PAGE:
…and by helping companies do business in ways that are not only good for profits but good for development too.
Because I don’t want to see the people of Africa as recipients of charity.
I want to see them as trading partners…
…as partners in economic opportunity.
That’s what I believe in and that’s what this government will work to achieve.
We want the people of Africa to climb the ladder of prosperity
But when the bottom rungs of that ladder are broken by disease and preventable death on a massive scale…
…when countries can’t even get on the bottom rung of the growth ladder because one in seven of their children die before they reach their fifth birthday…
…we have to take urgent action.
We have to save lives.
And then we can help people to live.
So that’s where today’s announcement fits in.
Because there can not really be any effective development - economic or political - while there are still millions of people dying unnecessarily.
TAKING ON THE CRITICS
Now, at a time when we are making spending cuts at home…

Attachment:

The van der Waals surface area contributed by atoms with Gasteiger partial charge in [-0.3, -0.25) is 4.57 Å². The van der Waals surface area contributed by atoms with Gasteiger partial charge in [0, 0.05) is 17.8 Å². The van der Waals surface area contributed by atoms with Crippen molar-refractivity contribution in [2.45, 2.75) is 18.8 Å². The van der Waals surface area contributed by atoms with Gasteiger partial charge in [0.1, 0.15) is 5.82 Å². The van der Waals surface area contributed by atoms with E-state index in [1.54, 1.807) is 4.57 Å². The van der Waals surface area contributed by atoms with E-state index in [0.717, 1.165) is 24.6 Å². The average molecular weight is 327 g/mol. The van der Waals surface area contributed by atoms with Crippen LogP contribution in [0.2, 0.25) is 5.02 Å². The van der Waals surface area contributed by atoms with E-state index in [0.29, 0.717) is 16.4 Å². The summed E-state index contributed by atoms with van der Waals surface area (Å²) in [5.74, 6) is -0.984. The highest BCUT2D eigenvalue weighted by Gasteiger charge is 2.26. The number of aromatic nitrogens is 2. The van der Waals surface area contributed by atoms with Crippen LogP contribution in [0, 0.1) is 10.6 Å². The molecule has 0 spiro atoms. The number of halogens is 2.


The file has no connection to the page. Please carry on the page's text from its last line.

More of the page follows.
…what we are doing today, and the way we are protecting our aid budget, is controversial.
Some people say we simply can’t afford to be spending money on overseas aid right now.
That we should get our own house in order before worrying about other people’s problems.
Others see the point of helping other countries to develop, but don’t think aid works anyway, because corrupt dictators prevent it from reaching the people who really need it.
I want to address these arguments very directly this morning.
Let’s start with those who think we should not be tackling povery in other countries right now.
Many of these people are genuinely concerned about the problems in other countries, but just think we can’t afford to help.
So they believe we have to focus on ourselves right now.
And if that means breaking promises on aid spending…
…then they’re sorry – but it just has to be done.
Well I’m sorry, but it doesn’t.
I think that argument is wrong.
I think there is a strong moral case for keeping our promises to the world’s poorest and helping them even when we face challenges at home.
When you make a promise to the poorest people in the world – you should keep it.
I remember where I was during the Gleneagles Summit and the Live 8 concert of 2005.
I remember thinking at the time how right it was that all those World Leaders should make such pledges so publically.
For me it’s a question of values.
This is about saving lives.
It was the right thing to promise.
It was the right thing for Britain to do.